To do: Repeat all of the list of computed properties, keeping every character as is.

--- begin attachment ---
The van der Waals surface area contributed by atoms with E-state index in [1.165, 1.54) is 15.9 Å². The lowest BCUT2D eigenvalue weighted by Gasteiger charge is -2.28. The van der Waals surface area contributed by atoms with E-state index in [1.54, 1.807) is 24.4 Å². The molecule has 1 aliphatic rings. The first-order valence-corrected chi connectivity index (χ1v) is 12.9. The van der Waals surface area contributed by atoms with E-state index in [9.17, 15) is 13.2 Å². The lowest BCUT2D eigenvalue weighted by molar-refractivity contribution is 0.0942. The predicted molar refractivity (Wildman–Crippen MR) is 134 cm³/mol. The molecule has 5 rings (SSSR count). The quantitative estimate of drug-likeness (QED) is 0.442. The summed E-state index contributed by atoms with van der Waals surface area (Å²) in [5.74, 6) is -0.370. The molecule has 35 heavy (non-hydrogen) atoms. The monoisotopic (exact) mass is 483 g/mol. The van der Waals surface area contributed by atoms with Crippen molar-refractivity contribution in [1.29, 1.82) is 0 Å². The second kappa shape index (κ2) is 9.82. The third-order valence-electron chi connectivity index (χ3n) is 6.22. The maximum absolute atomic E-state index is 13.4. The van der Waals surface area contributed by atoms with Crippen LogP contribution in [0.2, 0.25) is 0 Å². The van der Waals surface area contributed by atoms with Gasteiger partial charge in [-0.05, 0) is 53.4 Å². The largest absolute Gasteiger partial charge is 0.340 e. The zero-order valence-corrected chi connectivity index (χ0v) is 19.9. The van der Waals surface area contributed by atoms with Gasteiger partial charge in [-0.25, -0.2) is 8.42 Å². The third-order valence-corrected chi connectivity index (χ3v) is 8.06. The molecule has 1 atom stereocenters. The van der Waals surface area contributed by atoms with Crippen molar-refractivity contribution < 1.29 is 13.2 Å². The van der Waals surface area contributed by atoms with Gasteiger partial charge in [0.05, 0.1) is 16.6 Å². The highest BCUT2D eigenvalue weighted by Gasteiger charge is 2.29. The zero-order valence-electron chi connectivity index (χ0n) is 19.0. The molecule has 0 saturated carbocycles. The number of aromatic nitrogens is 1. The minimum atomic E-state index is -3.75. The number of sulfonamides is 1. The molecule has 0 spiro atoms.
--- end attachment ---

The van der Waals surface area contributed by atoms with E-state index in [1.165, 1.54) is 15.9 Å². The lowest BCUT2D eigenvalue weighted by Gasteiger charge is -2.28. The van der Waals surface area contributed by atoms with E-state index in [1.54, 1.807) is 24.4 Å². The molecule has 1 aliphatic rings. The first-order valence-corrected chi connectivity index (χ1v) is 12.9. The van der Waals surface area contributed by atoms with E-state index in [9.17, 15) is 13.2 Å². The lowest BCUT2D eigenvalue weighted by molar-refractivity contribution is 0.0942. The predicted molar refractivity (Wildman–Crippen MR) is 134 cm³/mol. The molecule has 5 rings (SSSR count). The quantitative estimate of drug-likeness (QED) is 0.442. The summed E-state index contributed by atoms with van der Waals surface area (Å²) in [5.74, 6) is -0.370. The molecule has 35 heavy (non-hydrogen) atoms. The monoisotopic (exact) mass is 483 g/mol. The van der Waals surface area contributed by atoms with Crippen molar-refractivity contribution in [1.29, 1.82) is 0 Å². The second kappa shape index (κ2) is 9.82. The third-order valence-electron chi connectivity index (χ3n) is 6.22. The maximum absolute atomic E-state index is 13.4. The van der Waals surface area contributed by atoms with Crippen LogP contribution in [0.2, 0.25) is 0 Å². The van der Waals surface area contributed by atoms with Gasteiger partial charge in [-0.05, 0) is 53.4 Å². The largest absolute Gasteiger partial charge is 0.340 e. The zero-order valence-corrected chi connectivity index (χ0v) is 19.9. The van der Waals surface area contributed by atoms with Gasteiger partial charge in [-0.25, -0.2) is 8.42 Å². The third-order valence-corrected chi connectivity index (χ3v) is 8.06. The molecule has 1 atom stereocenters. The van der Waals surface area contributed by atoms with Crippen molar-refractivity contribution < 1.29 is 13.2 Å². The van der Waals surface area contributed by atoms with Gasteiger partial charge in [0.05, 0.1) is 16.6 Å². The highest BCUT2D eigenvalue weighted by Gasteiger charge is 2.29. The zero-order valence-electron chi connectivity index (χ0n) is 19.0. The molecule has 0 saturated carbocycles. The number of aromatic nitrogens is 1. The minimum atomic E-state index is -3.75. The number of sulfonamides is 1. The molecule has 0 spiro atoms.